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Russian YouTuber Accused of Taking Moscow ‘Metro-2’ Secrets to Ukraine – Reports

Andrei Pyzh urbanmsh / VKontakte

A popular urban exploration YouTuber from Russia is suspected of sending secret information about the Moscow metro to Ukraine, the state-run TASS news agency reported weeks after his arrest.

Russian-Ukrainian citizen Andrei Pyzh was arrested on Aug. 6 on charges of obtaining and spreading state secrets. Pyzh has uploaded hundreds of videos showing his explorations of abandoned bunkers and industrial sites to his “urbanturizm” YouTube channel, which has about 800,000 subscribers.

“He’s charged with transporting data related to metro lines in Moscow to Ukraine,” TASS reported Wednesday, citing an unnamed law enforcement source.

Pyzh is also suspected of taking information related to Metro-2, an alleged secret underground metro system, the source said. The authorities have neither confirmed nor denied the existence of Metro-2.

“This information is treated as a state secret,” they said.

Investigators seized the information on a USB flash drive that Pyzh had apparently taken with him to Ukraine, his attorney Alexei Khalzov told the Open Media investigative website last week.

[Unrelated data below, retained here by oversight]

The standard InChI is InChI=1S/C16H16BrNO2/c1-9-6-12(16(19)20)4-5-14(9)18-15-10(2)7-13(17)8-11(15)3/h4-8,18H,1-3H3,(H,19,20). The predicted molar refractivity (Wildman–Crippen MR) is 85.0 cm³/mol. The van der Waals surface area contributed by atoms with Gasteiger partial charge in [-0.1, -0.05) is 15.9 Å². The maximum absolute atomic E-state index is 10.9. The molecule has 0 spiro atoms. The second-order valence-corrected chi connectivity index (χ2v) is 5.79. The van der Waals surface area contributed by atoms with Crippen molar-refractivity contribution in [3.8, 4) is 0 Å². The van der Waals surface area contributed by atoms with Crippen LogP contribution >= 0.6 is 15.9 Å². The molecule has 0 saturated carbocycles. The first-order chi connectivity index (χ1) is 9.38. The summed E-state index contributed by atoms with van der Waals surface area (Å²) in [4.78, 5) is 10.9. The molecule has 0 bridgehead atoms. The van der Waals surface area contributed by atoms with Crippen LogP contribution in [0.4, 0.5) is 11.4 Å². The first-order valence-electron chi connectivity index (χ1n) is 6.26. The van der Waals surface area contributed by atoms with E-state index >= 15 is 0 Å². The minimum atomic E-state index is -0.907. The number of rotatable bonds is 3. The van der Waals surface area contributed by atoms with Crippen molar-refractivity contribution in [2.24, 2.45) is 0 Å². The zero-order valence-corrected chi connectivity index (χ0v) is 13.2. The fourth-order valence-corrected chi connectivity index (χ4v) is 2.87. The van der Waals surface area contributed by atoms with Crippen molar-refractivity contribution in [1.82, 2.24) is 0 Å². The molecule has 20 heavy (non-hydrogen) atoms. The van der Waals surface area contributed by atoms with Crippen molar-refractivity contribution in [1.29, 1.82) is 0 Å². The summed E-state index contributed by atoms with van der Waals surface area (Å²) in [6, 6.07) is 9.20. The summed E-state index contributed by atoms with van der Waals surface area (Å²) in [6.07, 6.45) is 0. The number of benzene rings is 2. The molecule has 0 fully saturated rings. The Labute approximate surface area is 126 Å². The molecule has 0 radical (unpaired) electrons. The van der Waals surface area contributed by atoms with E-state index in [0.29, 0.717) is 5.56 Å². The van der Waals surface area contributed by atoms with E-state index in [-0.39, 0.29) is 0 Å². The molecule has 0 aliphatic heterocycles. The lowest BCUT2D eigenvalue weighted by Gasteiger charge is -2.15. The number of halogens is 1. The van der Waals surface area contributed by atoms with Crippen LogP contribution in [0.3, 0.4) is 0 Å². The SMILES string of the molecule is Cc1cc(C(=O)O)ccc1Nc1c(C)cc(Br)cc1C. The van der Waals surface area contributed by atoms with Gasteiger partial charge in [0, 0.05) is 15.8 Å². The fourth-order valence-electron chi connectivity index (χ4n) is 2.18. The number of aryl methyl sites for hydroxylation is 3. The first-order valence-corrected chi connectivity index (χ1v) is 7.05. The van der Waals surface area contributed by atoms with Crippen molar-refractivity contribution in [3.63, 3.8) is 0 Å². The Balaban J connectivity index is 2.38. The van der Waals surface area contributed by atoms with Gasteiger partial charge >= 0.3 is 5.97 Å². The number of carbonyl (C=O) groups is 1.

“He didn’t have the goal of selling it. He wanted to use it for personal reasons as part of his blog to make a good video,” Khalzov said.

Pyzh faces between three and eight years in jail if found guilty of illegally obtaining and disseminating state secrets.

A Moscow court ruled to place Pyzh in pre-trial custody until Oct. 6.

Pyzh does not admit his guilt, a prison monitoring commission member told TASS. His attorney Khalzov previously said that Pyzh made a partial admission in fear of facing a harsher charge of espionage.

A second unnamed source told TASS that Pyzh had been under surveillance by the authorities “for a long time.” The obtained information is currently under expert examination to determine whether it contains state secrets, the source said.

Russian authorities have accused or tried a wide range of people, including journalists and scientists, of disclosing state secrets or high treason in recent years. Critics have called the charges manifestations of the state’s paranoia.

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